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U.S Consumers Love 4K TVs and They’re More Popular Than Ever

by on January 20, 2017
 

Stephan Jukic – January 20, 2017

4K UHD TVs had their first ever grand consumer unveiling at CES in 2012 and while the first models for the first couple of years really need to get their stuff sorted out badly before anyone could take them seriously, things have changed dramatically today.

Now, in the aftermath of CES 2017, 4K UHD TVs are the de facto standard for premium home theater and among every single major brand, a majority of new TV releases, come with ultra HD resolution. Among pricier premium TVs 4K is pretty much across the board and now also comes with the even more interesting display technology of high dynamic range as an increasingly ubiquitous extra for making content and movies look better than ever before.

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And of course, display and connectivity standards for the distribution of ultra HD content have stabilized tremendously, with all modern TVs being pretty much universally compatible with a wide range of content options and devices. This too is something that consumers have taken note of and the sales figures for 4K television clearly show how much love this display technology is getting from the market. 4K TV manufacturers have of course taken note of this and as a result, their fierce competition for market share has resulted in more affordable, better quality UHD televisions across the board. This is a tendency which will only boost sales further.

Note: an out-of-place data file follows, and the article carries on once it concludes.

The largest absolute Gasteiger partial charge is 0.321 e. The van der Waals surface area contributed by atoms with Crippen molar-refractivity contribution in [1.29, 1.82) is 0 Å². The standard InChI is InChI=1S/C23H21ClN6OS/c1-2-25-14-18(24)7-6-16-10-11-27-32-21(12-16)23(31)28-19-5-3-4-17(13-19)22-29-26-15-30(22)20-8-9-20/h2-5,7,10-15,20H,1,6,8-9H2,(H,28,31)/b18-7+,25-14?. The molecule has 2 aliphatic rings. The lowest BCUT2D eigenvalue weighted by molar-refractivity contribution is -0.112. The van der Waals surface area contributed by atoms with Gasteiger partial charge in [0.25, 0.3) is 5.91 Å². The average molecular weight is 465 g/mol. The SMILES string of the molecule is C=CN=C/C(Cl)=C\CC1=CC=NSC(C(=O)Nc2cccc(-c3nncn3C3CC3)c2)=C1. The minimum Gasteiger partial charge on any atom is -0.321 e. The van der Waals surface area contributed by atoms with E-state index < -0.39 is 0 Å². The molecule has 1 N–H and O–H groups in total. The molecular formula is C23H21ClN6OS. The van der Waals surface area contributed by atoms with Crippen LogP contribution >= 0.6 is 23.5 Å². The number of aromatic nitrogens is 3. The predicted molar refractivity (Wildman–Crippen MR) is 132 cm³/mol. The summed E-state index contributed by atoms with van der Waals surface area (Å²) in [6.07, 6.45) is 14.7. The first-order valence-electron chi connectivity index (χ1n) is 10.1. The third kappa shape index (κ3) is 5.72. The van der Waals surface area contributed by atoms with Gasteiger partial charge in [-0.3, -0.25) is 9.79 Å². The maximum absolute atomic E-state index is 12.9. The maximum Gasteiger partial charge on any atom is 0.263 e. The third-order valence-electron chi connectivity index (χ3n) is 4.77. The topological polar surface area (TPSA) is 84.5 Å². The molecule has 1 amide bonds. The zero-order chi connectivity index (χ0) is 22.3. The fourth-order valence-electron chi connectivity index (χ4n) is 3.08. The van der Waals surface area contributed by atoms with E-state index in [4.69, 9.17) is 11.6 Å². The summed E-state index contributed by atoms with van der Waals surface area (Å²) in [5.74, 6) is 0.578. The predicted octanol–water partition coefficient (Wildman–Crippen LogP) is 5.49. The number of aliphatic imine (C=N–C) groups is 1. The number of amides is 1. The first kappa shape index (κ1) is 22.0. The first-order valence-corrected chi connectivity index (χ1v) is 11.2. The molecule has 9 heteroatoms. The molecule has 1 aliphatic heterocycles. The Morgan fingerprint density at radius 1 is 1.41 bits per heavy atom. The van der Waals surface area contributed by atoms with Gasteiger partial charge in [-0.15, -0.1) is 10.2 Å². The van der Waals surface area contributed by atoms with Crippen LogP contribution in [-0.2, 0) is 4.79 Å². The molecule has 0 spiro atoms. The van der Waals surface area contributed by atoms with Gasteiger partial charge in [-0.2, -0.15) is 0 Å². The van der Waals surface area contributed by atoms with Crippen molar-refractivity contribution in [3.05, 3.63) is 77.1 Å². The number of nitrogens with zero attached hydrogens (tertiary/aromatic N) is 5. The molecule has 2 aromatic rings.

As these price decreases have been happening, US consumers went ahead and bought over 10 million 4K LCD TVs in 2016 alone according to figures from the Consumer Technology Association.

And the CTA (which is partly responsible for CES 2017) expects a further 15 million 4K TVs of all kinds to sell in 2017, causing the overall quantity of ultra HD TVs in homes and offices in the U.S to reach 34 million or so units. This translates to one in four U.S households having a 4K TV and this is a tremendous boost from the figure of less than 1% that was the case just four years ago. Then of course there are the new TV purchase percentage statistics for ultra HD TV. Of all TVs bought in the U.S in 2016, 24% were 4K models (those 10 million units sold). In 2017, the expectation of 40% of all units sold to be 4K models is pretty much guaranteed to pan out or even be surpassed.

Then of course there is the content side of this consumer technology spectrum. More content than ever is available in ultra HD and more services than ever are offering UHD video, many of them with HDR content on their menus as well. The current kink of 4K movies and TV series remains Netflix, but Amazon Prime, DirecTV, Hulu, Vudu and others are quickly catching up. Then of course there are also 4K UHD Blu-ray discs to choose from for those who don’t have internet speeds powerful enough for ultra HD streaming. The collection of 4K BD discs has already reached nearly 140 titles and it will grow considerably in 2017, with studios expecting to release at least 250 more movies and other titles by the end of 2017. Helping this along are 4K Blu-ray players selling at increasingly lower prices from a total of 7 different brands by this point. One store chain in Los Angeles, Video & Audio Center, has claimed that 6 out of 10 4K TV buyers in their locations take home a 4K Blu-ray player as well. According to the store’s chief technologist, Tom Campbell, “People love the picture quality”.

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Now finally, we have the newest 4K TVs that were presented at CES 2017 less than a month ago. These models not only take TV display technology to stunningly beautiful new levels, they also feature technologies which aren’t even available in HDTVs of any kind at this point. This more than almost anything else gives millions of consumers a powerful incentive to upgrade to a 4K television. Anyone who wants to enjoy the bet kind of HDR content in their home pretty much has to do this.

Story by 4k.com

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